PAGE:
# Congruence Class of mod p where p is a prime number

If $$n =p$$ is a prime number and if $$[0]\neq[a]$$ is in $$J_p$$ , then there is an element $$[b]$$ in $$J_p$$ such that $$[a][b] = [1]$$. ($$J_p$$ being the set of congruence classes mod $$p$$)

This was a remark in the book Topics of Algebra by I.N. Herstein in the congruence modulo section of the topic Integers. He didn't prove it.

I tried to prove it but I have no clue as to how I'm supposed to approach this, all I could do is simplify this to : Prove, for all $$a there exists a $$b such that $$ab=np + 1$$ where $$p$$ is prime and $$n ( is any integer.

Could anyone show how this is true or maybe help me out with how to approach it.

You can use the existence of a Bézout identity: since $$[a]\neq[0]$$, $$p$$ does not divide $$a$$, in particular $$a$$ is prime to $$p$$ and there exist integers $$b$$, $$q$$ such that $$ab+pq=1$$, for the classes in $$J_p$$, this implies $$[a][b]+[p][q]=[1]$$, but since $$[p]=[0]$$, this yields $$[a][b]=[1]$$.

Let $$p$$ be prime and let $$a, b$$ be integers less than $$p$$. We know from Fermat’s little theorem that $$a^{p-1}=1 (mod p)$$

Thus, we have that $$b=a^{p-2} (mod p)$$ satisfies this congruence.

• But how do you know that $a^{p-2}< p$. Also i think you meant $b = a^{p-2}$. Apr 23, 2019 at 7:32
• You do not need $a^{p-2}\lt p$ to be true, as we are dealing with congruence classes. We have that $a^{p-2}=b+np$ as shown by the modular arithmetic for some integer $n$, so our least positive residue, ie less than p, is simply b. Apr 23, 2019 at 8:44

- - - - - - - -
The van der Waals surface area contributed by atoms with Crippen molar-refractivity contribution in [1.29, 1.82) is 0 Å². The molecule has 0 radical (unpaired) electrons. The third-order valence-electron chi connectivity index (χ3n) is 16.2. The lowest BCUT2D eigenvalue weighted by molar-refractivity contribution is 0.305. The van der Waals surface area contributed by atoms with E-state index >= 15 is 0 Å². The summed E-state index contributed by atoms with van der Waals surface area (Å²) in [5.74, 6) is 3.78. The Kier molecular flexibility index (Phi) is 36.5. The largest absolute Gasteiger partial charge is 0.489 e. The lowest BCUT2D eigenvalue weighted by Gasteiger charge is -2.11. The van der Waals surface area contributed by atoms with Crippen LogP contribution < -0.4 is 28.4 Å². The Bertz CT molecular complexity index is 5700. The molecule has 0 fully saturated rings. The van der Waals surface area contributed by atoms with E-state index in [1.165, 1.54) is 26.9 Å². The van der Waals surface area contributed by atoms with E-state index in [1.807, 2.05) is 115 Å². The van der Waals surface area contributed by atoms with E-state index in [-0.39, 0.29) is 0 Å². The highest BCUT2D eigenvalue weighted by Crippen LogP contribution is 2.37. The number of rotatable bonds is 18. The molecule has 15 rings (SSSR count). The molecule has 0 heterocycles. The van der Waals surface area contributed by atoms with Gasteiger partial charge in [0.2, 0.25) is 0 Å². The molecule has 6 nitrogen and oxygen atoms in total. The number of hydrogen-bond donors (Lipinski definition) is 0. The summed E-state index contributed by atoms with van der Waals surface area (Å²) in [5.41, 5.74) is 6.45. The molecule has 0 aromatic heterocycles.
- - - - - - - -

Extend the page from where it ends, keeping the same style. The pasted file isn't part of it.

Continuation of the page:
• Ah I see, thanks. Apr 23, 2019 at 9:39

If $$a=1$$ then the result is immediate, so suppose $$1.

Consider the first $$p$$ multiples of $$a$$, which are $$a, 2a, 3a, \dots, pa$$. Suppose two of these leave the same remainder modulo $$p$$ - say $$ma=na \mod p$$ with $$m>n$$. Then $$(m-n)a$$ is a multiple of $$p$$. But since $$1, this would give a factorization of $$p$$ which is not the trivial factorization $$1 \times p = p$$. Since $$p$$ is prime a non-trivial factorization does not exist. Therefore the first $$p$$ multiples of $$a$$ must all leave different remainders modulo $$p$$.

But there are only $$p$$ different remainders modulo $$p$$, so one of the multiples $$ka$$ with $$1 must leave remainder $$1$$ modulo $$p$$.